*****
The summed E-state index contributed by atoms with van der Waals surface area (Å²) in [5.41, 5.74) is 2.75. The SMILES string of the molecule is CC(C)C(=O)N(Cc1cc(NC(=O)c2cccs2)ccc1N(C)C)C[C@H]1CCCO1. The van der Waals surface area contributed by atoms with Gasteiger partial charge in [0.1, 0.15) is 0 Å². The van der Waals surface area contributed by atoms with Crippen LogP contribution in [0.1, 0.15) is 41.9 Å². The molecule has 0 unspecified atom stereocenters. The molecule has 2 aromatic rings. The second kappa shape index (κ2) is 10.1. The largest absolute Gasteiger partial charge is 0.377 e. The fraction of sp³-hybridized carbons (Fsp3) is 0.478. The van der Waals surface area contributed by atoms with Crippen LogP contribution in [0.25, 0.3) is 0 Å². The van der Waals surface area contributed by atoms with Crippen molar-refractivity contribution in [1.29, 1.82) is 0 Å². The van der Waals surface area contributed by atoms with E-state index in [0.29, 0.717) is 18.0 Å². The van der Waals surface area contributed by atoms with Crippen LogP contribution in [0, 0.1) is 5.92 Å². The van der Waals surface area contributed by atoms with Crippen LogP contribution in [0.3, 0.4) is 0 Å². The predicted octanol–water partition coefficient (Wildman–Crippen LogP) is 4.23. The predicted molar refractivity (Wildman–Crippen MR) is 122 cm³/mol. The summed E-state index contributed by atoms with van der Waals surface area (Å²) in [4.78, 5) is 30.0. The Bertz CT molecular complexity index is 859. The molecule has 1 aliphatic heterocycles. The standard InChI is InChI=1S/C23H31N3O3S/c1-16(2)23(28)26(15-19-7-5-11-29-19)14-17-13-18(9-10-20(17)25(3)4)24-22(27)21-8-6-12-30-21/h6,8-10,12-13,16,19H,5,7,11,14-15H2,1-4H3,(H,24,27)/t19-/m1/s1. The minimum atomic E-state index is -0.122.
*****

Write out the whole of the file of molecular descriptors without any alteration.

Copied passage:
The summed E-state index contributed by atoms with van der Waals surface area (Å²) in [5.41, 5.74) is 2.75. The SMILES string of the molecule is CC(C)C(=O)N(Cc1cc(NC(=O)c2cccs2)ccc1N(C)C)C[C@H]1CCCO1. The van der Waals surface area contributed by atoms with Gasteiger partial charge in [0.1, 0.15) is 0 Å². The van der Waals surface area contributed by atoms with Crippen LogP contribution in [0.1, 0.15) is 41.9 Å². The molecule has 0 unspecified atom stereocenters. The molecule has 2 aromatic rings. The second kappa shape index (κ2) is 10.1. The largest absolute Gasteiger partial charge is 0.377 e. The fraction of sp³-hybridized carbons (Fsp3) is 0.478. The van der Waals surface area contributed by atoms with Crippen LogP contribution in [0.25, 0.3) is 0 Å². The van der Waals surface area contributed by atoms with Crippen molar-refractivity contribution in [1.29, 1.82) is 0 Å². The van der Waals surface area contributed by atoms with E-state index in [0.29, 0.717) is 18.0 Å². The van der Waals surface area contributed by atoms with Crippen LogP contribution in [0, 0.1) is 5.92 Å². The van der Waals surface area contributed by atoms with Crippen LogP contribution in [0.3, 0.4) is 0 Å². The predicted octanol–water partition coefficient (Wildman–Crippen LogP) is 4.23. The predicted molar refractivity (Wildman–Crippen MR) is 122 cm³/mol. The summed E-state index contributed by atoms with van der Waals surface area (Å²) in [4.78, 5) is 30.0. The Bertz CT molecular complexity index is 859. The molecule has 1 aliphatic heterocycles. The standard InChI is InChI=1S/C23H31N3O3S/c1-16(2)23(28)26(15-19-7-5-11-29-19)14-17-13-18(9-10-20(17)25(3)4)24-22(27)21-8-6-12-30-21/h6,8-10,12-13,16,19H,5,7,11,14-15H2,1-4H3,(H,24,27)/t19-/m1/s1. The minimum atomic E-state index is -0.122.